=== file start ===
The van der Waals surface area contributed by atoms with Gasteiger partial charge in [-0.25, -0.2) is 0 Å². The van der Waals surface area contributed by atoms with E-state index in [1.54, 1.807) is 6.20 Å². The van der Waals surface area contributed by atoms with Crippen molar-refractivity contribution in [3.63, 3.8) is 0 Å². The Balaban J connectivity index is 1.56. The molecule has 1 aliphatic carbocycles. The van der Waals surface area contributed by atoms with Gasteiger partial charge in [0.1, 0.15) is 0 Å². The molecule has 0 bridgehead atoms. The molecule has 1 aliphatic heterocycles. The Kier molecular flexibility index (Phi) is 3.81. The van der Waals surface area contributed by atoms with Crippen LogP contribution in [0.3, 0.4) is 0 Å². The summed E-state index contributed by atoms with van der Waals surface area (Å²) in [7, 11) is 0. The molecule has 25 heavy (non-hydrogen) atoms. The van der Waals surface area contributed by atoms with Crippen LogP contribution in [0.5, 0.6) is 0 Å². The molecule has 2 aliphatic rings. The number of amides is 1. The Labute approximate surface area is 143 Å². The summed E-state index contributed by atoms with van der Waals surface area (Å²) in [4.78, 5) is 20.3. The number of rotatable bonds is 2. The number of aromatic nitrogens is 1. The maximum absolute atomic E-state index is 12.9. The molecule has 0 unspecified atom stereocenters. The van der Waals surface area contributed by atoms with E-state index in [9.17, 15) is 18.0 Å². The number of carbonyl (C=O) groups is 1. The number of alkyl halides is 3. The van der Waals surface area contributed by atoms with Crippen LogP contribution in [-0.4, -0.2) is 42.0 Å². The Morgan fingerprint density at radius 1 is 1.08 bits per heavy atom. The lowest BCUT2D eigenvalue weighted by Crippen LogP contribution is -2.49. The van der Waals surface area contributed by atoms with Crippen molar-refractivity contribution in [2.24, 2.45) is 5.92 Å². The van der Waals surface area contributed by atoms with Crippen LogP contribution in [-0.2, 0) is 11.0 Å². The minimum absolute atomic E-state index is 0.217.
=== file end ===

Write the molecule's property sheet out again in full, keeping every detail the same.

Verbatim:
The van der Waals surface area contributed by atoms with Gasteiger partial charge in [-0.25, -0.2) is 0 Å². The van der Waals surface area contributed by atoms with E-state index in [1.54, 1.807) is 6.20 Å². The van der Waals surface area contributed by atoms with Crippen molar-refractivity contribution in [3.63, 3.8) is 0 Å². The Balaban J connectivity index is 1.56. The molecule has 1 aliphatic carbocycles. The van der Waals surface area contributed by atoms with Gasteiger partial charge in [0.1, 0.15) is 0 Å². The molecule has 0 bridgehead atoms. The molecule has 1 aliphatic heterocycles. The Kier molecular flexibility index (Phi) is 3.81. The van der Waals surface area contributed by atoms with Crippen LogP contribution in [0.3, 0.4) is 0 Å². The summed E-state index contributed by atoms with van der Waals surface area (Å²) in [7, 11) is 0. The molecule has 25 heavy (non-hydrogen) atoms. The van der Waals surface area contributed by atoms with Crippen LogP contribution in [0.5, 0.6) is 0 Å². The molecule has 2 aliphatic rings. The number of amides is 1. The Labute approximate surface area is 143 Å². The summed E-state index contributed by atoms with van der Waals surface area (Å²) in [4.78, 5) is 20.3. The number of rotatable bonds is 2. The number of aromatic nitrogens is 1. The maximum absolute atomic E-state index is 12.9. The molecule has 0 unspecified atom stereocenters. The van der Waals surface area contributed by atoms with E-state index in [9.17, 15) is 18.0 Å². The number of carbonyl (C=O) groups is 1. The number of alkyl halides is 3. The van der Waals surface area contributed by atoms with Crippen LogP contribution in [-0.4, -0.2) is 42.0 Å². The Morgan fingerprint density at radius 1 is 1.08 bits per heavy atom. The lowest BCUT2D eigenvalue weighted by Crippen LogP contribution is -2.49. The van der Waals surface area contributed by atoms with Crippen molar-refractivity contribution in [2.24, 2.45) is 5.92 Å². The van der Waals surface area contributed by atoms with Crippen LogP contribution in [-0.2, 0) is 11.0 Å². The minimum absolute atomic E-state index is 0.217.